Stephen Donald, otherwise known as “Beaver”, may have had one of the most turbulent careers in the history of All Blacks rugby.
While the flyhalf will forever go down in history as being the player who helped deliver the World Cup back to New Zealand in 2011 after a 24-year wait, he’d been heavily criticised for a performance in the black jersey a year earlier.
After the All Blacks lost to the Wallabies 26-24 in 2010’s Bledisloe Cup test in Hong Kong, where a young James O’Connor famously converted his own try from the sideline to win the match, Donald was seen as the villain of the piece.
Most notably, he came under fire for failing to find touch with a clearance kick.
Opening up on his career on Sky Sport NZ’s show, ‘Playmakers: Rugby Stories’, Donald sat down with former All Black Jeff Wilson and discussed one of the most eventual years in the history of anyone’s playing career.
“I know I’d had criticism my whole career but the criticism after Hong Kong was firstly, ‘he doesn’t deserve to be an All Black’, secondly, ‘he’s a choker.’ I’m not the most talented, never been the most talented person, But I worked hard to get where I got to be an All Black,” Donald said.
“When people start saying, ‘he never deserves to be an All Black’, it sort of cuts you. And then the choker thing, that really hurt me because I’d pride myself on plenty of times when kicks needed to go over, kicks it over.
“The thing about the Hong Kong thing that irks me is from a personal point of view is that I missed the goal kick sort of 15 in from touch, 20-odd out, that would’ve buried the game anyway. So I know everyone harps on about the missed touch and all the rest of it but it’s that goal kick that gutted me the most.
“The choker label, it was a tough one to sit with me for 12 months until I guess the World Cup.”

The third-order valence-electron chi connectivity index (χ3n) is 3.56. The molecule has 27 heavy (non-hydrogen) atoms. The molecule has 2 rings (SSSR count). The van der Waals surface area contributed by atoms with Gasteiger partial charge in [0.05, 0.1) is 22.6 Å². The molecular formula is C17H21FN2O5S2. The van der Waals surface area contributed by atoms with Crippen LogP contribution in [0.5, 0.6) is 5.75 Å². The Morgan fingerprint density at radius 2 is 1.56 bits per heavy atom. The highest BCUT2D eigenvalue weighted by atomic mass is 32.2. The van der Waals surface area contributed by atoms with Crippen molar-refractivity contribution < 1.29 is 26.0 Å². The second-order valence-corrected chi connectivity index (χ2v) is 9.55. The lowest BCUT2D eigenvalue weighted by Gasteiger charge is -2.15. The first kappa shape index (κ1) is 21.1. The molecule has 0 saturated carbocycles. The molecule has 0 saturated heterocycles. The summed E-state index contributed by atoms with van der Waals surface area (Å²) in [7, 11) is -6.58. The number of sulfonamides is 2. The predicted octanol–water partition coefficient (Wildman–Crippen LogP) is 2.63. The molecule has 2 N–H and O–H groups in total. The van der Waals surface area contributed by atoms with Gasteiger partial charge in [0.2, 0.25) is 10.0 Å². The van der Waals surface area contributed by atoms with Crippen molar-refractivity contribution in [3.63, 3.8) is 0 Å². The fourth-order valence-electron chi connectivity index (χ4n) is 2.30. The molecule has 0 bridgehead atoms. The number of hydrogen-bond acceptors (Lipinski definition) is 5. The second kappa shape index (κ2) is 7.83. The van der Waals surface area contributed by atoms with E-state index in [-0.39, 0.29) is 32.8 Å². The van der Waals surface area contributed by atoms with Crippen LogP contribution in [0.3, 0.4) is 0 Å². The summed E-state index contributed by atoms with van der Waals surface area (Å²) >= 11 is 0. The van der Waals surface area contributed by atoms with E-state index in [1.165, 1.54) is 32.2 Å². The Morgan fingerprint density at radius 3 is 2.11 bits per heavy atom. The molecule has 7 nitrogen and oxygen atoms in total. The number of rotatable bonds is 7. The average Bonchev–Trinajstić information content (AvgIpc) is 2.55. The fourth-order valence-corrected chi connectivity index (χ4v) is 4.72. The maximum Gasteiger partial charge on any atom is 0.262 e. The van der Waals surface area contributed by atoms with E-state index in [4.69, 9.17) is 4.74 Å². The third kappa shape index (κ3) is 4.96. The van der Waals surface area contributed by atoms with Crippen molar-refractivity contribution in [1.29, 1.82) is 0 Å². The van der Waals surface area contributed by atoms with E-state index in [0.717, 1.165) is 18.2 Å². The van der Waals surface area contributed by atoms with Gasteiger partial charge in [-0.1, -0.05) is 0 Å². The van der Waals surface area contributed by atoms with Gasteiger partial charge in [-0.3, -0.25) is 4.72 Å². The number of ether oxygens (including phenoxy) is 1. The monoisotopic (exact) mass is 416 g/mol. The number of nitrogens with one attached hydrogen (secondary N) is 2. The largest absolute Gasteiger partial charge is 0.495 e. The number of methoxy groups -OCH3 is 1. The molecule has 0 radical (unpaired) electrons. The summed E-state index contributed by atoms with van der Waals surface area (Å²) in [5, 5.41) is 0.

Following his performance in Hong Kong, both his playing career and everyday life had changed forever.
According to Donald, it’d gotten to the stage where the veteran of Waikato rugby had considered moving away from the country that he loves.
“It was getting to a point where I felt, and I love New Zealand – anyone who knows me knows I would not want to live anywhere else in the world.
“But it was getting to the point where, did I actually want to have to wear a hoodie and a hat every time I went to the supermarket or if I went for a beer somewhere, did I want to be tucked away further in the corner and try and avoid anyone. And it was getting to that point.”
The Crusaders have confirmed that Jack Goodhue will likely take no further part in rugby this year, and Joe Moody is also set for some time on the sidelines with a toe injury. #SuperRugbyAotearoahttps://t.co/gQyYkEKdiN
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But following the 8-7 win over France, fans were calling for hid candidacy as Prime Minister at the victory parade in Auckland. He’s since had a movie called ‘The Kick’ made about him. While the criticism could never be taken back, Donald had made amends in the eyes of New Zealand rugby fans.
“It just opened up my life again and allowed me to not have to have a hoodie on in summer, and go to the supermarket, go to the pub in piece. That was the big thing for me…The most important thing is it got me a way of life back again and allowed me to have a bit of freedom in New Zealand again really.”
After firstly confirming that his playing days were “99 per cent, absolutely done”, Donald was asked by Jeff Wilson to reflect on what being an All Black means to him.
As he responded, “it means a hell of a lot more now than ever.”
“Without a doubt there’s things that I wish I’d done differently when I was in there, and experienced that on a older head I would’ve done things differently,” Donald told Wilson on Sky Sport NZ’s Playmakers: Rugby Stories. “It means a whole lot more to me now.”
“The intensity of it all, sometimes, especially back then, I think the boys probably have a better balance now but back then I don’t think certainly myself, didn’t actually stop and smell the roses a little bit and realise how good this is. And now you look back on [and] reflect, ‘yeah, very proud.’”
And when looking back on the “brutal, brutal environment” that he suggested the All Blacks could be for players, it didn’t seem to change his love and passion for the black jersey.
“I’d never moan about it because I would never for one moment not want to be an All Black. So if this is what I’ve got to pay the price for, then this is what I pay the price for.
“It’s not something I ever moaned about because I just thought that this is part of it and if I’m not living up to it, I’m not living up to it.”
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